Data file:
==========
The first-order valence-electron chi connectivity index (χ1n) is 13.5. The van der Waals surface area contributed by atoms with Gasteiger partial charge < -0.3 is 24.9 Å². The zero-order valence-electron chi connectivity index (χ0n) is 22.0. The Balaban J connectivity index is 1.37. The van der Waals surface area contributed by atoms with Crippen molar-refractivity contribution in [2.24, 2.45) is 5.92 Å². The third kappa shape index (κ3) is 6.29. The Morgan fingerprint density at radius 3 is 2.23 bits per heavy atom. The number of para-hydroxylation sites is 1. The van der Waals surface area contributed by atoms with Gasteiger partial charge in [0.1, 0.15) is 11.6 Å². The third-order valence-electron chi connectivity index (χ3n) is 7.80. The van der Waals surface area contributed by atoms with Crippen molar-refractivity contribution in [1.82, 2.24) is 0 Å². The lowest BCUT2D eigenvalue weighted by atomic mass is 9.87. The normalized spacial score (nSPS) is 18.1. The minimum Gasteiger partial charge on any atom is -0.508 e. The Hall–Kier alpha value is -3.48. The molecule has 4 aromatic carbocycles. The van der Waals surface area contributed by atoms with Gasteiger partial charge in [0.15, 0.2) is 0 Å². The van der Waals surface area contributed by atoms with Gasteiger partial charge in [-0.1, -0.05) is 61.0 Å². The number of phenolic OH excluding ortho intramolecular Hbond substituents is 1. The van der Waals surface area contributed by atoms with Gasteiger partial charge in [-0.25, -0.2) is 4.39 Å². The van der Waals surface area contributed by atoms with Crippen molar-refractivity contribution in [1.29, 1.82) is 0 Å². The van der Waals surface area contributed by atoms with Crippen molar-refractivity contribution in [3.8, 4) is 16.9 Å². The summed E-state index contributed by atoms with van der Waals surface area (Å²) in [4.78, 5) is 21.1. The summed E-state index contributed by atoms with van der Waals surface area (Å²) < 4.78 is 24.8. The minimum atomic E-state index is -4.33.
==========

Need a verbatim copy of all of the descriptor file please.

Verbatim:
The first-order valence-electron chi connectivity index (χ1n) is 13.5. The van der Waals surface area contributed by atoms with Gasteiger partial charge < -0.3 is 24.9 Å². The zero-order valence-electron chi connectivity index (χ0n) is 22.0. The Balaban J connectivity index is 1.37. The van der Waals surface area contributed by atoms with Crippen molar-refractivity contribution in [2.24, 2.45) is 5.92 Å². The third kappa shape index (κ3) is 6.29. The Morgan fingerprint density at radius 3 is 2.23 bits per heavy atom. The number of para-hydroxylation sites is 1. The van der Waals surface area contributed by atoms with Gasteiger partial charge in [0.1, 0.15) is 11.6 Å². The third-order valence-electron chi connectivity index (χ3n) is 7.80. The van der Waals surface area contributed by atoms with Crippen molar-refractivity contribution in [1.82, 2.24) is 0 Å². The lowest BCUT2D eigenvalue weighted by atomic mass is 9.87. The normalized spacial score (nSPS) is 18.1. The minimum Gasteiger partial charge on any atom is -0.508 e. The Hall–Kier alpha value is -3.48. The molecule has 4 aromatic carbocycles. The van der Waals surface area contributed by atoms with Gasteiger partial charge in [0.15, 0.2) is 0 Å². The van der Waals surface area contributed by atoms with Gasteiger partial charge in [-0.1, -0.05) is 61.0 Å². The number of phenolic OH excluding ortho intramolecular Hbond substituents is 1. The van der Waals surface area contributed by atoms with Gasteiger partial charge in [-0.25, -0.2) is 4.39 Å². The van der Waals surface area contributed by atoms with Crippen molar-refractivity contribution in [1.29, 1.82) is 0 Å². The van der Waals surface area contributed by atoms with Crippen molar-refractivity contribution in [3.8, 4) is 16.9 Å². The summed E-state index contributed by atoms with van der Waals surface area (Å²) in [4.78, 5) is 21.1. The summed E-state index contributed by atoms with van der Waals surface area (Å²) < 4.78 is 24.8. The minimum atomic E-state index is -4.33.